How Many Needles In A Tattoo Gun?
If you’re new to tattooing, you may be confused by all the different tattoo needles available. Each type of tattoo needle — from magnum to bugpin — serves a different purpose and requires more or fewer needles accordingly. Understanding tattoo needles is easy once you familiarize yourself with the needle codes and the label system.
Each needle code identifies the different aspects of the specific needle. This usually refers to its diameter, needle count and group format. A code like 10RL might not mean anything to you at the moment. This combination of seemingly random numbers and letters provides you with all the information you need.
There’s no single amount of needles in a gun. Instead, the amount depends on:
- Needle grouping
- Desired effect
- Intended purpose
Understanding Needle Codes
The letters at the end of the needle code refer to the grouping the tattoo needles are a part of. We’ll use 1004RL as our primary example. 1004RL could also be called “#10 4-Round Liner Needles.” The way the needles are grouped is defined by the letters at the end of the needle code.
In this case, RL stands for “round liner.” This indicates that these tattoo needles are intended for lining work and are grouped in a circular shape.
There are usually a bunch of different needle quantities available within each distinct grouping. For 1004RL tattoo needles, you’d receive four #10 needles in a round liner format.
Most Common Needle Grouping Abbreviations
It’s important to know what each grouping’s abbreviation is to purchase the correct needle according to its label.
- RL: Round liner
- RLXT: Super tight round liner
- RLXP: Extra super tight round liner
- RS: Round shader
- *T: Textured round shader
- F: Flat
- M1: Magnum
- M: Stacked magnum
Tattoo Needle Diameters
The first two digits — or the leading number — in a code refers to the diameter of the needle. This means that a 1004RL tattoo needle has a #10 or 0.01-inch diameter. The higher the number, the larger the diameter of the needle is.
This is important because the diameter determines the ink flow. The narrower the needle, the more control you have over the ink flow. #10 needles are the most popular for line work because they’re not too thick and not too fine.
Needles smaller than #10 have a more constricted ink flow and make it more difficult to draw smooth lines. With larger needles, such as #12 and #13, you’ll find it hard to control the stream of ink.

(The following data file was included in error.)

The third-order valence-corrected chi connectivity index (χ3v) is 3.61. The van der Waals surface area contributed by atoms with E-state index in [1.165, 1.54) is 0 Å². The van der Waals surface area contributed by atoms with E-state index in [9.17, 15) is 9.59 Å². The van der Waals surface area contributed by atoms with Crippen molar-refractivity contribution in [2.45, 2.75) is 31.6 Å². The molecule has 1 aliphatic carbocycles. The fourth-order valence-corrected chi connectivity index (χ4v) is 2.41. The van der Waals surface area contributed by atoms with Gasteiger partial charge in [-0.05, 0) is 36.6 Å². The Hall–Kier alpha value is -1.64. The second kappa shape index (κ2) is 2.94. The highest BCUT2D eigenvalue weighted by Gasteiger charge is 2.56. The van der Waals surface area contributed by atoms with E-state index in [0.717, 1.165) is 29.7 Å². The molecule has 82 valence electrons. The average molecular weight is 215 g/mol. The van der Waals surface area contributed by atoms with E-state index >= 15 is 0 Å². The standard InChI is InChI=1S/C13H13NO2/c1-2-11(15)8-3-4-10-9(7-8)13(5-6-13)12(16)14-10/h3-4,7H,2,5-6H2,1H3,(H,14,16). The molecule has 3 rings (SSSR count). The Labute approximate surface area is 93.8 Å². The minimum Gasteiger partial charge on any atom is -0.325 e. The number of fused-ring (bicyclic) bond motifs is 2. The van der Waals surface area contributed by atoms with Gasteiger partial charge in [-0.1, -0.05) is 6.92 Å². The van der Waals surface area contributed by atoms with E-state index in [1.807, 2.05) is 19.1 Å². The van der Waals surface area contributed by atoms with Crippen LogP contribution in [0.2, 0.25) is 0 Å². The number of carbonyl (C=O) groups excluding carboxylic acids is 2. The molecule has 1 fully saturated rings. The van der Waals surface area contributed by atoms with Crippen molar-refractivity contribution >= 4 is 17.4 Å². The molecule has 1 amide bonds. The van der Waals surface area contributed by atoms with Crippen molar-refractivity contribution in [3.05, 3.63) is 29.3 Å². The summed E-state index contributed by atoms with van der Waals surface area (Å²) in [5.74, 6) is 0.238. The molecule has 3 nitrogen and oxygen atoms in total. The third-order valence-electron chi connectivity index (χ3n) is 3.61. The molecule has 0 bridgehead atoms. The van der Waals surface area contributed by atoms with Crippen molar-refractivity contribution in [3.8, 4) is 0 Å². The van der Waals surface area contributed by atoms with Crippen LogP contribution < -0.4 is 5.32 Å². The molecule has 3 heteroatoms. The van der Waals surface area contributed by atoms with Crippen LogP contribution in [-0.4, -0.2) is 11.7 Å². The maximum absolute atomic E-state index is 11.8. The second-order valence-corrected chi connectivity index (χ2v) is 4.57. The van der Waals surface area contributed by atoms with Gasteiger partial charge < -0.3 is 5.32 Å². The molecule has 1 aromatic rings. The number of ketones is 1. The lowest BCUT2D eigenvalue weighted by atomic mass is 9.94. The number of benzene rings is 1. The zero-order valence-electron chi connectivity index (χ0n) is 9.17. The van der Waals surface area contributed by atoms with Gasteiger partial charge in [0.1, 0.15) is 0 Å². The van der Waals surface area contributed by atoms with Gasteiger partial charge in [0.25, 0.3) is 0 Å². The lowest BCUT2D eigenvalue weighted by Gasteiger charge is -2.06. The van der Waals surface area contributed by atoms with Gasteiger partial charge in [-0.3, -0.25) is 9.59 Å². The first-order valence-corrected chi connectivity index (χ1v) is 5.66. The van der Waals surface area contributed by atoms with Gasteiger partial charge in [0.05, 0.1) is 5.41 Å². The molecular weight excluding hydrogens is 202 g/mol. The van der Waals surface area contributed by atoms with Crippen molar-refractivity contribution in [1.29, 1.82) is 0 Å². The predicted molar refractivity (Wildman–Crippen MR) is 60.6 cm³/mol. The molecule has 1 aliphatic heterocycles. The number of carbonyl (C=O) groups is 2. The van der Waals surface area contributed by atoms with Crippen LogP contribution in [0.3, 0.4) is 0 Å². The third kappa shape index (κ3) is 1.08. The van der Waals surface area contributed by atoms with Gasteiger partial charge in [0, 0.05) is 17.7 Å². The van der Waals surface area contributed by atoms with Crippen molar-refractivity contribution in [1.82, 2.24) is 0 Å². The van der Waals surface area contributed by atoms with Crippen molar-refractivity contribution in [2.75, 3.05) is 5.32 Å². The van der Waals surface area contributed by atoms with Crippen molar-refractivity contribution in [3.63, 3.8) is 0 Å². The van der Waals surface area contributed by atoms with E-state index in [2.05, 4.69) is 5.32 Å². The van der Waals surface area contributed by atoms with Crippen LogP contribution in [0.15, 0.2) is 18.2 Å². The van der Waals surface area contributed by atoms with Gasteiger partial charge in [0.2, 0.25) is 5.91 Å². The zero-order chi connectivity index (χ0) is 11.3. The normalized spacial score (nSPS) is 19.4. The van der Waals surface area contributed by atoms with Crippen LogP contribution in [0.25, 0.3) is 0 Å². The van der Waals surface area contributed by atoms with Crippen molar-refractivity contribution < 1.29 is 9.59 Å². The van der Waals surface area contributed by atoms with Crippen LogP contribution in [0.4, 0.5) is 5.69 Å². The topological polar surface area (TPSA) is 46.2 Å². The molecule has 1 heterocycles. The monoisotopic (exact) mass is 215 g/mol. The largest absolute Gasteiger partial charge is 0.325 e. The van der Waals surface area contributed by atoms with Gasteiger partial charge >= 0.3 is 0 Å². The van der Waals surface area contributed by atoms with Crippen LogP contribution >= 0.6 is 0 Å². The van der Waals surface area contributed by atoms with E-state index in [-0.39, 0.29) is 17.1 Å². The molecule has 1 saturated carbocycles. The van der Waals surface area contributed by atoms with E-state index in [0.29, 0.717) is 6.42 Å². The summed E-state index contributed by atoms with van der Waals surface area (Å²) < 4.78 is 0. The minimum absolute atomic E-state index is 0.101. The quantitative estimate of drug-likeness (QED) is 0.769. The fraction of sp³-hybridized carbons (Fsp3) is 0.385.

Tattoo Needle Count
The next two digits in a needle code refer to the number of needles in the grouping. In 1004RL, there are four, #10-diameter needles grouped. The number of needles in a tattoo gun is intrinsically related to the needle type and size.
A magnum, for example, comes in small, medium and large. The optimal number of needles for each size are:
- Small: 5
- Medium: Between 7 and 9
- Large: Between 11 and 17
Round shaders can be small or large. The optimal number of needles here are:
- Small: 1 to 5
- Large: Between 7 and 21
These create thick lines, so they’re best used for large sessions. Seven to nine needles may be used for shading.
Tights are clustered together in a circle, in groups of seven to nine needles. These can be used to create bold and dramatic outlines.
Flats can be used for a variety of things — from shading and blending to whips. They’re arranged in a straight row, which is why they’re called flats. The best number of needles for this type is between seven and eleven.
Tattoo needles are a collection of needles with various groupings depending on the desired effect or intended use. The number of needles in a tattoo gun will depend on the grouping and intended purpose. That’s why it’s critical to understand the different groupings and diameters as well.
Learning which tattoo needles to use can be overwhelming with the full range of needles available. Having a good understanding of the label system will help you immensely. The more you familiarize yourself with the complex labeling system, the more you’ll be able to ascertain precisely how many needles you need for shading, lining or blending.
Article Last Updated on